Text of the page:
During 2010, 695 culture-confirmed cases of Salmonella infection (13.2 per 100,000 population) were reported. This represents an 11% increase from the median annual number of cases reported from 2000 to 2009 (median, 628 cases; range, 576 to 755) (Figure 2). Of the 84 serotypes identified in 2010, 5 serotypes, S. Enteritidis (188), S. Typhimurium (102), S. Newport (50), S. I 4,5,12:I:- (31), and S. Heidelberg (19) accounted for 56% of cases. Salmonella was isolated from stool in 615 (88%), urine in 41 (6%), and blood in 30 (4%) cases. Other specimen sources included wounds, an abscess, gall bladder, and bone. There were 8 cases of S. Typhi infection. Among the 7 S. Typhi cases reached for interview, 4 had travelled internationally (India, Lebanon, Pakistan, and Bangladesh) and 1 was an international student from Bangladesh. There was 1 case of S. Paratyphi B infection with unknown travel history.
Of the 629 cases interviewed about travel history, 82 (13%) traveled internationally during the week prior to their illness onset. Four cases died: a 58-year-old case died of acute renal failure associated with hepatocarcinoma 17 days after Salmonella was isolated from a peritoneal fluid sample; a 1-year-old case died of anoxic brain injuries and cardio-pulmonary arrest secondary to acute methadone toxicity 11 days after Salmonella was isolated from a stool sample; a 12-year-old case died of a stroke associated with an underlying blood condition 19 days after Salmonella was isolated from a blood specimen; and Salmonella was isolated at autopsy from the spleen of an 18-year-old case with sudden death.
Fifty-five cases were part of 14 Salmonella outbreaks identified in 2010. Five outbreaks involved cases in multiple states. Thirteen of the outbreaks involved foodborne transmission. One outbreak involved laboratory-acquired infections. The 14 outbreaks resulted in a median of 4 culture-confirmed cases per outbreak (range, 2 to 6 cases).
In April, 2 cases of S. Typhimurium infection were associated with food consumed at a Hmong funeral, including raw cow’s stomach and pudding with raw egg. A specific vehicle was not implicated.
In May, 4 cases of S. Typhimurium infection were associated with a multi-state outbreak that involved 3 other cases in 3 states. A specific variety of commercially distributed prepackaged salad mix was implicated as the vehicle.
In May, 5 cases of S. Enteritidis infection were part of an outbreak at a Mexican-style restaurant. Chile rellenos were implicated as a vehicle and were likely cross-contaminated from raw shell eggs used during the preparation process.
From May to June, 3 cases of S. Chester infection were part of a multi-state outbreak that resulted in 45 cases in 18 states. A commercially distributed cheesy chicken and rice frozen entrée was implicated as the vehicle. A recall of the implicated product was issued.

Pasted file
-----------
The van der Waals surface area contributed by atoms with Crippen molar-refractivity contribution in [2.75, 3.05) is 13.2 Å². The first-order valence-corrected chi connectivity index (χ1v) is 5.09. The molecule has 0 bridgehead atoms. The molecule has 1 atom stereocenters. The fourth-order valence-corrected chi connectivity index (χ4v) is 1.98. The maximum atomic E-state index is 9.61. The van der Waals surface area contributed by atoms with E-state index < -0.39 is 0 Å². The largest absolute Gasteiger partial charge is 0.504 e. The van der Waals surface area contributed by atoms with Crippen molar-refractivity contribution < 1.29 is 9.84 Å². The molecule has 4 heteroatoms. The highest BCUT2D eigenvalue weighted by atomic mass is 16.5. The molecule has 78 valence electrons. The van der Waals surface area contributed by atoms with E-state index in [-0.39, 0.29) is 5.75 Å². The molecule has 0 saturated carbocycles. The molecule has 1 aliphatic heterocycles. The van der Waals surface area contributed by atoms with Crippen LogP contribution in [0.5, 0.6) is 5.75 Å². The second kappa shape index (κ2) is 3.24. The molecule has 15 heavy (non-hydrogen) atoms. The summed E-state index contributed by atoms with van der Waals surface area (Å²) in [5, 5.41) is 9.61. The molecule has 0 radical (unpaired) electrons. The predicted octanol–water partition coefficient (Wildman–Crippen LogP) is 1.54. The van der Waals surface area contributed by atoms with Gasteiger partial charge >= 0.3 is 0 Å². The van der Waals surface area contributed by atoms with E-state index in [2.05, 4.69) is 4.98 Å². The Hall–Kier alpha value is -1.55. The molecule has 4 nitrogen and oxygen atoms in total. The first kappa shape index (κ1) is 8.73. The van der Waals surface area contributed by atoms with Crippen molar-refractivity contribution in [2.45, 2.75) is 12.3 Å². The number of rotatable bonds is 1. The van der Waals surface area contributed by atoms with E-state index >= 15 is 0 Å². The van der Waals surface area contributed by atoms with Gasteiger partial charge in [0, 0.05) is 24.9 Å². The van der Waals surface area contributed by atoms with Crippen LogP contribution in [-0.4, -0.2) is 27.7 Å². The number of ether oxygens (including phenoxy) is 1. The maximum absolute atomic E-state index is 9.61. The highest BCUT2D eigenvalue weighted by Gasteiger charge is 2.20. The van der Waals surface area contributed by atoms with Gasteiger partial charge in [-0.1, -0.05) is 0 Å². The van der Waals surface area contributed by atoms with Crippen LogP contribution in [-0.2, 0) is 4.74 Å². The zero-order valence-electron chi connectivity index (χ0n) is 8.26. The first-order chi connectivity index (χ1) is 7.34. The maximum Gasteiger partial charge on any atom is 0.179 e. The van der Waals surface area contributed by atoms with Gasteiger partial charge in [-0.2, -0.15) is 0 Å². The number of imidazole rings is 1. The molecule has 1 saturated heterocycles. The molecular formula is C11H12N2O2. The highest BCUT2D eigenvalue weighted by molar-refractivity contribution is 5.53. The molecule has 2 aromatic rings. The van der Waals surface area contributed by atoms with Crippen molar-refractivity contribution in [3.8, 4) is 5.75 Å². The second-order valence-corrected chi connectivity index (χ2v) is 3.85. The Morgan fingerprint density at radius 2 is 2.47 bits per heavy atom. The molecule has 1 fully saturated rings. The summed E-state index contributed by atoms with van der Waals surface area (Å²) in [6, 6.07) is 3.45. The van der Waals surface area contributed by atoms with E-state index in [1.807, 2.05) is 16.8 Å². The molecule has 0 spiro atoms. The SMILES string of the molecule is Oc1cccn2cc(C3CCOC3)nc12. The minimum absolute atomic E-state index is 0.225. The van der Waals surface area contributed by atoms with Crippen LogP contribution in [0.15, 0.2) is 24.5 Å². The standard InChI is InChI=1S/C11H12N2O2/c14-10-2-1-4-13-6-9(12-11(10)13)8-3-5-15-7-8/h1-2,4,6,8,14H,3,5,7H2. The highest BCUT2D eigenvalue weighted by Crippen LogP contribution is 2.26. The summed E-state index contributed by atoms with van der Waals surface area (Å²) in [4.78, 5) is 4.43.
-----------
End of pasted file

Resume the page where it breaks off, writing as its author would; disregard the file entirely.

In June, 3 cases of S. Enteritidis infection were associated with an outbreak at a Chinese-style buffet restaurant. Several food items were significantly associated with illness, including hard boiled eggs. Sanitation violations at the restaurant indicated that cross-contamination of ready-to-eat foods from raw shell eggs in the kitchen was likely.
In June, 4 cases of S. Muenchen infection were associated with a graduation party catered by an unlicensed caterer. No specific food item was implicated.
From June through July, 5 cases of S. Baildon infection were associated with a multi-state outbreak that resulted in 50 cases in 15 states. Consumption of food from a Mexican-style chain restaurant was implicated as the source of some of the infections. A commercial food product was the likely vehicle, as some of the cases had not eaten at that restaurant chain.
In July, 3 cases of S. Enteritidis infection were part of an outbreak at a small bistro restaurant. Eggs and Hollandaise sauce made with unpasteurized shell eggs were implicated as the vehicles.
In July, 5 cases of S. Enteritidis infection were associated with an outbreak at a Mexican-style restaurant. No specific food item was implicated. The infections were likely caused by cross-contamination of ready-to-eat foods from raw chicken.
In August, 6 cases of S. Newport infection were part of an outbreak in which commercially distributed blueberries were implicated as the vehicle.
In August, 4 cases of S. Infantis infection were associated with a church potluck event where macaroni salad was implicated as the vehicle. Cross-contamination of the salad from raw chicken in the preparer’s kitchen was the likely mechanism of contamination.
In September, 2 cases of S. Enteritidis infection were part of an outbreak at a group home where residents were served multiple egg dishes in the week prior to illness onset. The group home had purchased eggs that were part of a nationwide egg recall and were the likely source of infections.
In September, 4 cases of S. Enteritidis infection were associated with two different wedding receptions catered by the same unlicensed caterer on consecutive days. A specific food item was not implicated for either reception.
From August 2010 to April 2011, 5 cases of S. Typhimurium infection in laboratory workers were associated with an ongoing multi-state outbreak that resulted in 73 cases in 35 states. The outbreak strain of S. Typhimurium is used as a quality control strain in clinical and teaching laboratories. Three of the Minnesota cases occurred in 2010.
The May, June, and July restaurant outbreaks and the September group home outbreak that were associated with shell eggs were part of a larger multi-state outbreak that resulted in an estimated 1,939 cases in multiple states. This outbreak resulted in recalls of over 500 million shell eggs from two Iowa producers.
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